Q: When compared with other internationally renowned museums, what would you say are the National Palace Museum's key strengths as well as weaknesses?
A: In terms of strengths and weaknesses, we're speaking of two sides of the same coin. The museum houses an unrivalled collection of Chinese dynastic treasures, but this also means that, unlike the Metropolitan Museum or British Museum's collections, which include collections from all around the world, the National Palace Museum's collections are concentrated in one area. But I think that this okay, that we don't need to try to shore up the museum's collections in those other areas, since we cannot behave as the 17th century naval powers did in simply taking what they wanted into their possession.
Thus, while we shall not change the focus of our collection as we move into this new century, we do need new interpretive lenses with which to view our holdings. For example, the museum possesses a large number of tributary goods acquired by generations of dynastic houses. If we were to hold an exhibit on "The Cultural World of the Qianlong Emperor," we would discover many cultural artifacts from Myanmar, Thailand, and Vietnam, artifacts that have always in the museum but that have tended to be obscured when viewed through a Sinocentric lens. We rediscover these artifacts when we look at them with fresh eyes. This is the kind of new vision that need at the National Palace Museum that can empower us anew. If we now take a look at these cultural artifacts from a fresh point of view, then we discover their richness anew.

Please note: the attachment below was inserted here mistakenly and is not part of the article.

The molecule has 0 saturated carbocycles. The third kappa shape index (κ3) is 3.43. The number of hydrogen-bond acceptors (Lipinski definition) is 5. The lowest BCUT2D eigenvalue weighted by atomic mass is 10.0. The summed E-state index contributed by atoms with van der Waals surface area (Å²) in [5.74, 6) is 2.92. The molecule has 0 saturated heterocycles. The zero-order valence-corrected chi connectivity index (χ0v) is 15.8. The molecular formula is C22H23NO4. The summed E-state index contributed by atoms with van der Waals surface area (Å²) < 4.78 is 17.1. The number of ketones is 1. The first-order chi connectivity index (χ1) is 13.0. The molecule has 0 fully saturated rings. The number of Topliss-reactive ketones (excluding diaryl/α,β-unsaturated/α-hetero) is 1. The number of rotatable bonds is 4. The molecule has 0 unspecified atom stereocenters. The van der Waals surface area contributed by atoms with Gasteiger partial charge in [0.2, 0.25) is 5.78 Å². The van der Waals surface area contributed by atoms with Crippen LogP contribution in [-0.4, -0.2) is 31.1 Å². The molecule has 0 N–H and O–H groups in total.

Q: In terms of revitalizing a venerable institution such as the National Palace Museum, what have you found most challenging? Has visitorship been declining in recent years?
A: There has been a slight decrease, declines due to SARS and renovation aside, although for many years now there has not been that much fluctuation in attendance.
Personnel-wise, the museum's research staff remains top-notch. However, adapting to our new mission and a more corporate management style does not necessarily come easily to us.
Museums like the Metropolitan are themselves corporations that engage in the design and development of their own products. They have departments that we do not have, such as business development units. Thus, we are also creating a brand identity for our museum, licensing the rights to the private sector to develop products.
Q: What kind of progress has the museum made, or what kind of challenges has it faced in terms of licensing rights to the digital images coming out of the digital archives?